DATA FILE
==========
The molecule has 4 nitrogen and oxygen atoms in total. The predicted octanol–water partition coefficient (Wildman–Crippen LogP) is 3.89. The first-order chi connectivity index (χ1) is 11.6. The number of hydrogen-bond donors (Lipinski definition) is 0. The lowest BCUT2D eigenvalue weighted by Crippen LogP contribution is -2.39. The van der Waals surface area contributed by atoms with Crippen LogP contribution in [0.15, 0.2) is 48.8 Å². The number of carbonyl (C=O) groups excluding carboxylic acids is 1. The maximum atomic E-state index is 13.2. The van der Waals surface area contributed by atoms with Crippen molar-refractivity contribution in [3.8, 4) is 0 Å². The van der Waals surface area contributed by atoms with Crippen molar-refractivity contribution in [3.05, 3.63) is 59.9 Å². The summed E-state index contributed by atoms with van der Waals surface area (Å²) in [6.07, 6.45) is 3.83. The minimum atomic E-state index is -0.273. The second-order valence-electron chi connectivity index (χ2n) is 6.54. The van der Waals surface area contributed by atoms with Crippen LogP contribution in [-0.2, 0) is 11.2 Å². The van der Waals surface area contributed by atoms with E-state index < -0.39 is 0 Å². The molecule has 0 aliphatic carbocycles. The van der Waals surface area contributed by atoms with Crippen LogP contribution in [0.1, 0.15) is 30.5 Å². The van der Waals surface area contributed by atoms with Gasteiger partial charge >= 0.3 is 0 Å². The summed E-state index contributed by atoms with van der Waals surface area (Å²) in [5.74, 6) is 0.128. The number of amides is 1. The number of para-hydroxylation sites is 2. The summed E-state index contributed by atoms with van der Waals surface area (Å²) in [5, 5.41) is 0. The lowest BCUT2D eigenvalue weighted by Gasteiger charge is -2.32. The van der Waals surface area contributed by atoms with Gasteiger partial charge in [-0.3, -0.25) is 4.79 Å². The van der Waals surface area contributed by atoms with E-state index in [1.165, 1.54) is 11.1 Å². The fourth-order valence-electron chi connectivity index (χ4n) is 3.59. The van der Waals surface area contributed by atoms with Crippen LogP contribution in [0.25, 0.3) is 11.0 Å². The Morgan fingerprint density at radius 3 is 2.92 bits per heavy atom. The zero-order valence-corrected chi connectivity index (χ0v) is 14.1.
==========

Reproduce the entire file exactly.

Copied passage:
The molecule has 4 nitrogen and oxygen atoms in total. The predicted octanol–water partition coefficient (Wildman–Crippen LogP) is 3.89. The first-order chi connectivity index (χ1) is 11.6. The number of hydrogen-bond donors (Lipinski definition) is 0. The lowest BCUT2D eigenvalue weighted by Crippen LogP contribution is -2.39. The van der Waals surface area contributed by atoms with Crippen LogP contribution in [0.15, 0.2) is 48.8 Å². The number of carbonyl (C=O) groups excluding carboxylic acids is 1. The maximum atomic E-state index is 13.2. The van der Waals surface area contributed by atoms with Crippen molar-refractivity contribution in [3.8, 4) is 0 Å². The van der Waals surface area contributed by atoms with Crippen molar-refractivity contribution in [3.05, 3.63) is 59.9 Å². The summed E-state index contributed by atoms with van der Waals surface area (Å²) in [6.07, 6.45) is 3.83. The minimum atomic E-state index is -0.273. The second-order valence-electron chi connectivity index (χ2n) is 6.54. The van der Waals surface area contributed by atoms with Crippen LogP contribution in [-0.2, 0) is 11.2 Å². The van der Waals surface area contributed by atoms with E-state index < -0.39 is 0 Å². The molecule has 0 aliphatic carbocycles. The van der Waals surface area contributed by atoms with Crippen LogP contribution in [0.1, 0.15) is 30.5 Å². The van der Waals surface area contributed by atoms with Gasteiger partial charge >= 0.3 is 0 Å². The summed E-state index contributed by atoms with van der Waals surface area (Å²) in [5.74, 6) is 0.128. The number of amides is 1. The number of para-hydroxylation sites is 2. The summed E-state index contributed by atoms with van der Waals surface area (Å²) in [5, 5.41) is 0. The lowest BCUT2D eigenvalue weighted by Gasteiger charge is -2.32. The van der Waals surface area contributed by atoms with Gasteiger partial charge in [-0.3, -0.25) is 4.79 Å². The van der Waals surface area contributed by atoms with E-state index in [1.165, 1.54) is 11.1 Å². The fourth-order valence-electron chi connectivity index (χ4n) is 3.59. The van der Waals surface area contributed by atoms with Crippen LogP contribution in [0.25, 0.3) is 11.0 Å². The Morgan fingerprint density at radius 3 is 2.92 bits per heavy atom. The zero-order valence-corrected chi connectivity index (χ0v) is 14.1.